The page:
Last updated: 15 Sep 2008 Update History
Report Status: Archived
Report Pages: 192
Analyst: Stephen McNamara
For those needing detailed overviews, statistics and forecasts, as well as objective analysis on all aspects of the New Zealand telecoms industry, this report provides essential reading and gives in-depth information on:
BuddeComm’s 2008 New Zealand - Telecoms - Overview and Analysis publication provides a detailed overview, including statistics, forecasts and analysis, of the regulatory, infrastructure, fixed network voice and VoIP sectors of the New Zealand telecommunications market, as well as an overview of the key market players.
The telecoms industry in New Zealand has undergone significant changes over the last year. While the results of these changes will not have a significant impact on the market in the short term, they will profoundly alter the telecoms market over the next five years. Until late 2007, it was envisaged that the most important and positive development was the change in attitude of the incumbent from one that has historically provided resistance to regulatory change, to one that is prepared to work together with the industry in a more mutually beneficial way. Unfortunately the industry got a rude awakening in late 2007 when Telecom launched its cabinetisation program, without a clear transition plan for the rest of the industry.
The total telecoms market in New Zealand grew by 1.1% in the 12 months to June 2007 to $7.54 billion. BuddeComm predicts that the total New Zealand telco market will grow around 0.9% in 2007/08 and 2.8% in 2008/09. Telecom maintains a stranglehold on the local access market in fixed-line voice and broadband.
The bundling of voice, data and video services (triple play) and mobile services (quadruple play) are likely to develop on a more large scale fashion in New Zealand in 2008 and 2009. We expect the local access voice market to fall further over the next few years, as phone call prices and volumes continue to drop and more people give up their traditional home phone line and move to alternative access networks such as mobile and VoIP as well as products based on data and IP-based solutions.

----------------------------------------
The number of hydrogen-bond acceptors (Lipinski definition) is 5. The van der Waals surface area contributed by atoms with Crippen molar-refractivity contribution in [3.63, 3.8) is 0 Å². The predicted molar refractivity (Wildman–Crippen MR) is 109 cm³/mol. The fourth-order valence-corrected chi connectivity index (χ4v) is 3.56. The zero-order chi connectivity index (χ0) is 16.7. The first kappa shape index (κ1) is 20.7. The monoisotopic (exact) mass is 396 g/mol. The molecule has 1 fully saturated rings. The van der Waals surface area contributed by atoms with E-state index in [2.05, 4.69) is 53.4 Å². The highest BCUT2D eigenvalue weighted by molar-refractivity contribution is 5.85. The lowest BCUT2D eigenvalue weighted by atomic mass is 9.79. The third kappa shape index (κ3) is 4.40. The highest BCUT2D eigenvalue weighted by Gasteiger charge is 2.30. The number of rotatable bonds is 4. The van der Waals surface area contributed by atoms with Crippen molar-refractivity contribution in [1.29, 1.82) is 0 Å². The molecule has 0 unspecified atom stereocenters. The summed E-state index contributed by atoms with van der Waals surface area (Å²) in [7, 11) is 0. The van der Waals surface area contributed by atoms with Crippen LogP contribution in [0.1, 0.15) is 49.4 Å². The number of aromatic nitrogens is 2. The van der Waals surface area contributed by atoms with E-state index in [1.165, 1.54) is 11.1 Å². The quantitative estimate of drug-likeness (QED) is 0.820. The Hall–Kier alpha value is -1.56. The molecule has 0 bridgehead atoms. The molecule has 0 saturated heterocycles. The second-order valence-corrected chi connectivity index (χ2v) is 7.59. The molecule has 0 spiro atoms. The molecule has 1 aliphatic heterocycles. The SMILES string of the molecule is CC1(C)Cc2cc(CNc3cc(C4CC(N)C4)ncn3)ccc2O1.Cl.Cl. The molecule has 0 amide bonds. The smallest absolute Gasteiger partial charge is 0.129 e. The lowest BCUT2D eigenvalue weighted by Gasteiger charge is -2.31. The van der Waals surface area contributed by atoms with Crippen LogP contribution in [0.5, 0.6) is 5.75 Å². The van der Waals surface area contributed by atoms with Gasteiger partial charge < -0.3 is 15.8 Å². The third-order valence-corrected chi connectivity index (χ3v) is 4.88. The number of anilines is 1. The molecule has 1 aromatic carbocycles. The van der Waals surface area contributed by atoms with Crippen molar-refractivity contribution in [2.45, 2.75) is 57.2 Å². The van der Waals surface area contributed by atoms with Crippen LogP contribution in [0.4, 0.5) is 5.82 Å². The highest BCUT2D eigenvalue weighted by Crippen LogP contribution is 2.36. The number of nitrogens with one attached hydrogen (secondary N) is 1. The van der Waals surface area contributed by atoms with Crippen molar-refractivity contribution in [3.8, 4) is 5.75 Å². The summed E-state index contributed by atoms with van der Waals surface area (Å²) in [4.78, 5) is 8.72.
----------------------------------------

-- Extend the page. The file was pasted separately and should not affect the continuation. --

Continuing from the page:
Over time, the new environment will open up lots of new opportunities for everybody involved. These include the value-added infrastructure opportunities such as data centres, content hosting, network management, etc. But equally a range of innovative customer services can be built on the new wholesale products and perhaps more importantly open networks will create a great new environment for digital media, e-health, tele-education and smart grid applications in which there will now be much wider scope for a variety of organisations to participate.
In the meantime however, the outlook for competition is bleak. There still are no attractive wholesale products and prices here are set to increase. Vodafone/ihug is behaving as yet another monopolist and TelstraClear has retracted to the Trans Tasman and corporate market, showing very little industry leadership.
Annual change of total telecom market revenue by service - 2005 - 2009
|Revenue source||2005||2006||2007||2008 (e)||2009 (e)|
|Data, Internet & value added services||7.4%||8.2%||4.2%||2.5%||8.0%|
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BuddeComm's strategic business reports contain a combination of both primary and secondary research statistics, analyses written by our senior analysts supported by a network of experts, industry contacts and researchers from around the world as well as our own scenario forecasts.
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